Whether that be names like sophomore defensive end Isaaiah Loudermilk or Donyte Carriere-Williams or a host of other young defensive backs, the UW defense is going to need young players to step up in a major way to replace some of the players departing.

But, it isn’t just the youth that needs to step up that could be scary. It’s the fact that Wisconsin has multiple starters to replace along all three position groups. There’s both defensive ends, both outside linebackers and three quarters of a secondary to replace.

We’ll see if UW’s increased efforts on the recruiting trail yield quicker results, because the expectations for this defense won’t change.

 

Projected Starting Lineup:

DE: Isaaiah Loudermilk, So.
NG: Olive Sagapolu, Sr.
DE: Garrett Rand, Jr.
OLB: Andrew Van Ginkel, Sr.
ILB: T.J. Edwards, Sr.
ILB: Ryan Connelly, Sr.
OLB: Zack Baun, So.
CB: Dontye Carriere-Williams, So.
FS: Eric Burrell, So.
SS: D’Cota Dixon, Sr.
CB: Madison Cone, So.

Overall Outlook:

Change is certainly going to the be the big talking point about the 2018 Wisconsin Badgers defense, but change isn’t always a bad thing. Sure, there are question marks surrounding the secondary thanks to its youth movement being forced a year early.

However, you have to like what promise was shown by some of the names expected to step up in 2018. Wisconsin saw great potential from limited playing time for names like Loudermilk and Rand up front, got excellent experience for Carriere-Williams in the secondary and linebacker Andrew Van Ginkel might as well have been a third starter at outside linebacker.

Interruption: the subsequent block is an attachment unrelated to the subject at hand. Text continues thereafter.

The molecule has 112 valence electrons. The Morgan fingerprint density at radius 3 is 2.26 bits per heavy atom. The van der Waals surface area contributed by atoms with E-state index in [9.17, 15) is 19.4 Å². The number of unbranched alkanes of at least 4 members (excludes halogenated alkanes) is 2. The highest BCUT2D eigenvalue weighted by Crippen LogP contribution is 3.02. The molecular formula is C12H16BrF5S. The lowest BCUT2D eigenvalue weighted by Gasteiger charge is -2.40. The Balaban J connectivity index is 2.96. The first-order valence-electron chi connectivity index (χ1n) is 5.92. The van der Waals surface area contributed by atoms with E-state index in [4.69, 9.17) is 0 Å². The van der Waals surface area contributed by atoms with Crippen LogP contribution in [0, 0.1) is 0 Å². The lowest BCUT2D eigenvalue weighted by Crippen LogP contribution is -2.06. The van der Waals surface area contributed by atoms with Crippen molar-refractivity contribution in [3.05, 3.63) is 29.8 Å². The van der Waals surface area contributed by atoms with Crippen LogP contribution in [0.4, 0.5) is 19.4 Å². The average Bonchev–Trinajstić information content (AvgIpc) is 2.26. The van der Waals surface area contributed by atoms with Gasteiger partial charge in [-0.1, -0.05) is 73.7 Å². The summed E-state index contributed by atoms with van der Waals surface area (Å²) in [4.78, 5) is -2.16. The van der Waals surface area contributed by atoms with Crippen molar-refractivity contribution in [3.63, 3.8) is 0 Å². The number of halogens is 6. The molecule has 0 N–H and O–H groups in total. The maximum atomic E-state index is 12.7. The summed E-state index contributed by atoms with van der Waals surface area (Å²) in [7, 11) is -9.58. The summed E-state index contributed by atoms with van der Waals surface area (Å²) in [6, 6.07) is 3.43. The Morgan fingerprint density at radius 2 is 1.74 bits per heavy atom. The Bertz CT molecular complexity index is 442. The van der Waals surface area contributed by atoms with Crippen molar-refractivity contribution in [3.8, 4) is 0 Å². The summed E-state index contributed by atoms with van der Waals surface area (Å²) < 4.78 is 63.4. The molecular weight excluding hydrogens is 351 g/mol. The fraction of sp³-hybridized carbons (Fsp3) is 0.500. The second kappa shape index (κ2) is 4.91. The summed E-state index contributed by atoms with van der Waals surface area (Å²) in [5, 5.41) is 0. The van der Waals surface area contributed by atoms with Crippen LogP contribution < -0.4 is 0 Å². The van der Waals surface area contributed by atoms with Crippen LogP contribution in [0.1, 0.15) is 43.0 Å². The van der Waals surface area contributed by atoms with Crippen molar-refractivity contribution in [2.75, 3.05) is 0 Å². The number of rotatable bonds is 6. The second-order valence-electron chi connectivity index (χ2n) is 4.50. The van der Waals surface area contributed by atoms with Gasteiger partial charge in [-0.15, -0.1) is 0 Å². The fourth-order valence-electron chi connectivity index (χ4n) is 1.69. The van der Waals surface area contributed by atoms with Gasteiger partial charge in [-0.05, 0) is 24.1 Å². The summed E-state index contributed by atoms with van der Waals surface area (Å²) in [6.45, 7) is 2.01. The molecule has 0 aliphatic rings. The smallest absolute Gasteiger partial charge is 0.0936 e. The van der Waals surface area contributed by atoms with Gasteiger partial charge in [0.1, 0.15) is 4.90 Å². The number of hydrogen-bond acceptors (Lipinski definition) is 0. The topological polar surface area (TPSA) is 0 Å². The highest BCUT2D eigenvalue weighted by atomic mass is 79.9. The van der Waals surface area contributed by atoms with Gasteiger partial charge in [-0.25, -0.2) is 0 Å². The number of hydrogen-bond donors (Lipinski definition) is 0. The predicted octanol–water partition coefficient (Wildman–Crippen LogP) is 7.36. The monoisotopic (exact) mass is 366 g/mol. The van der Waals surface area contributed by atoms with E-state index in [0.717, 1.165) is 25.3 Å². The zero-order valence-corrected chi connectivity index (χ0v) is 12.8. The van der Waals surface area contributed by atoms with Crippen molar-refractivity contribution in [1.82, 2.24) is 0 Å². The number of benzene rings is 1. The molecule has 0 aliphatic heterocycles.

Expecting the Badgers to be the No. 1 defense in the country given all the change may be a bit much. But, don’t be surprised if they exceed national expectations. It’s just what this group has done no matter what has been thrown at it for the better part of the last half-decade.

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Best, worst case scenarios for Badgers ILB’s in 2019

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We hope you enjoyed the Independence Day holiday, but it is time to get back to some business and that means continuing our series looking in to every position group for the 2019 Wisconsin Badgers.

Previous Positions: Running Back | Defensive Line | Wide Receiver | Outside Linebacker |

Since we went outside the last time around, today we will focus on a position that has long been a strength of the Badgers program — inside linebacker.

What could happen with this group in 2019? Let’s find out.

Best Case Scenario

Yes, the Badgers face life without an All-American and a steady veteran thanks to the graduations of T.J. Edwards and Ryan Connelly. But, the good news is that this group was one of the deepest and most productive overall last season.

Veteran Chris Orr will get one starting spot and former 4-star recruit Jack Sanborn will step in to the other starting role. So, the best case scenario for this group is that Orr, who started as a freshman, gets back to that kind of form, and we see quality play from a combination of younger players like Sanborn and freshman Leo Chenal.

No one had a bigger breakout this spring than Chenal did. He came in as an early enrollee, but well under the radar. By the end of spring ball, it looked very much like he won’t be redshirting and will be challenging for a lot of snaps in the fall.

It would be great to see that happen, because Orr has just one year left in the Cardinal and White.

Worst Case Scenario